pets: The logic behind using treats as incentives when training a dog
Amy Samida | Contributor
There are so many ways to train a dog, many of them good -- which is great in that if you don't click with one trainer, you can find someone else who is willing to give you and your dog a shot. You just have to make sure that whomever you work with improves the relationship you have with your dog as well as the dog's behavior. That's what a good trainer does. When you train your dog, you start relating to each other on a different level. They understand you better, you become more of a team. One major way trainers differ is in whether or not they use treats when training, and if so, how they use them.
Most of us go to work and, at the end of the day, expect that we'll be paid for it. I'm probably not the only one whose quality of work would suffer if I didn't get that monetary reward. That's the major reason I choose to use treats for training. Plus it's a way of saying: You did a good job. I like that and want you to be happy to do it again, cutting across any language barriers that may exist.
A verbal reward is great, but it's not a big incentive. It doesn't always work if you're asking your dog to do something it doesn't really want to do, which leaves you in the position of punishment for not doing the behavior, rather than rewarding your dog for a job well done. If your dog has a special toy he really likes, that can be a fabulous reward as well, and is really ideal, but not all dogs are toy motivated. Expecting our dogs to do anything just because we asked/told them to is asking a little much, I think.
When training with treats, there are a few things to remember. One is that it's easy to use the treat as a lure. You want your dog to sit, you hold the treat over and slightly behind the dog's head, chances are the dog is going to sit. You've just lure trained your dog.
I've worked with many, many dogs who would do anything their person asked them to, as long as that person was holding a treat. This, my friends, is not a trained dog. If you are going to use the treat as a lure, you have to fade it quickly. Add the command word at the start of training, and after you've given the dog a chance to learn the basic action, start to fade the lure. I'm not a fan of lure training, for the reason I stated above. Our dogs aren't slouches. They learn whether there's a treat in your hand at lightning speed. I don't want to be in a situation where my dog doesn't come to me because I'm not standing there holding a delicious chunk of hot dog.
I use treats as a reward only. First you do the action, then you get the treat. Sometimes this can be almost simultaneous. Teaching Rocket to walk freely along beside me when he was an itty-bitty puppy (well, itty-bitty in age anyway - 25 pounds at eight weeks old isn't really what most people would consider tiny!), he got a treat almost every step. We quickly progressed to treats every five to 10 steps; it wasn't really very regimented, until he was moving along beside me for quite a distance. Now that he's got that action down, he only gets treats when I increase the difficulty, working along a busy street or where there are lots of dogs present.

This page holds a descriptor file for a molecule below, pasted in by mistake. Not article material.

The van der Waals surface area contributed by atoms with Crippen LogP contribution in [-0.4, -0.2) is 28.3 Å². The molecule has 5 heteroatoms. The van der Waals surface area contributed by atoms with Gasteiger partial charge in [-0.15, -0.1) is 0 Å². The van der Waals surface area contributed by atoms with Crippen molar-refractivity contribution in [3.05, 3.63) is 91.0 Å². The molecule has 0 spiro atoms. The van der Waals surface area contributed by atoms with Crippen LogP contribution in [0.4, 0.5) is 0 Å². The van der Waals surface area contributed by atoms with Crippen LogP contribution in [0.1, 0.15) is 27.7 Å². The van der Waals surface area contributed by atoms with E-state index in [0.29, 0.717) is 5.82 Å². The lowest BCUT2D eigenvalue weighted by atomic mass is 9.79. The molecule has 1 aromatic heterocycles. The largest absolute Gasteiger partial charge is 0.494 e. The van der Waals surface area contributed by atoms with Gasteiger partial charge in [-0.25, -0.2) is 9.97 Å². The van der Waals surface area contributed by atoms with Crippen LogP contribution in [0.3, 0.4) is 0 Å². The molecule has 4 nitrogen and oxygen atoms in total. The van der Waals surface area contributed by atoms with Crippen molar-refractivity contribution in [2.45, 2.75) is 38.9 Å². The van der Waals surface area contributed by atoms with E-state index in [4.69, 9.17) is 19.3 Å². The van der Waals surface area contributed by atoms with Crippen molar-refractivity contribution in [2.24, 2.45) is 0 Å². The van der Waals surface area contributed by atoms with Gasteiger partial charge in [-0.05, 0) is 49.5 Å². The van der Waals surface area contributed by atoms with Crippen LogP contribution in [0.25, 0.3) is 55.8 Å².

Using treats when training can be a double-edged sword to some degree. You can inadvertently reward at just the wrong moment, which is why my mom's dog still raises his right foot briefly when he sits. I asked him to sit and he raised that foot. You can, without even realizing you're doing it, teach your dog to do things only when lured. You can have a dog so focused on food that he can't learn anything because all he thinks about is the treat in your pocket.
There are ways around all these problems though. I could have worked with Zachary and taught him that he needed both feet on the floor when he sits, but that brief paw raise doesn't really matter, since he's not a competition obedience dog. You can teach yourself to reward only at the end of behavior. You can use a toy or find a treat that your dog isn't so crazy about that its presence sucks everything else out of his brain.
We all have to train in the way that works best for dog and person, as long as it doesn't cause the dog harm. I do correct my dogs, but I always use the mildest correction that works, and I never correct them for behavior they don't know is wrong - that's a training situation, not a disciplinary one. And I always use physical rewards, treats or toys, so that they have no doubt when they've done something just right, but I fade them out almost entirely after they've learned the behavior so that they never know whether this might be the time they get the treat or not. It's a great way of keeping good behaviors strong.
Amy Samida was a professional groomer prior to her career in veterinary nursing. She began training dogs as a child and has continued training and working with problem dogs through it all. Amy is now the owner of Naughty Dog Cafe in Ann Arbor. She can be reached at firstname.lastname@example.org or 734-276-3522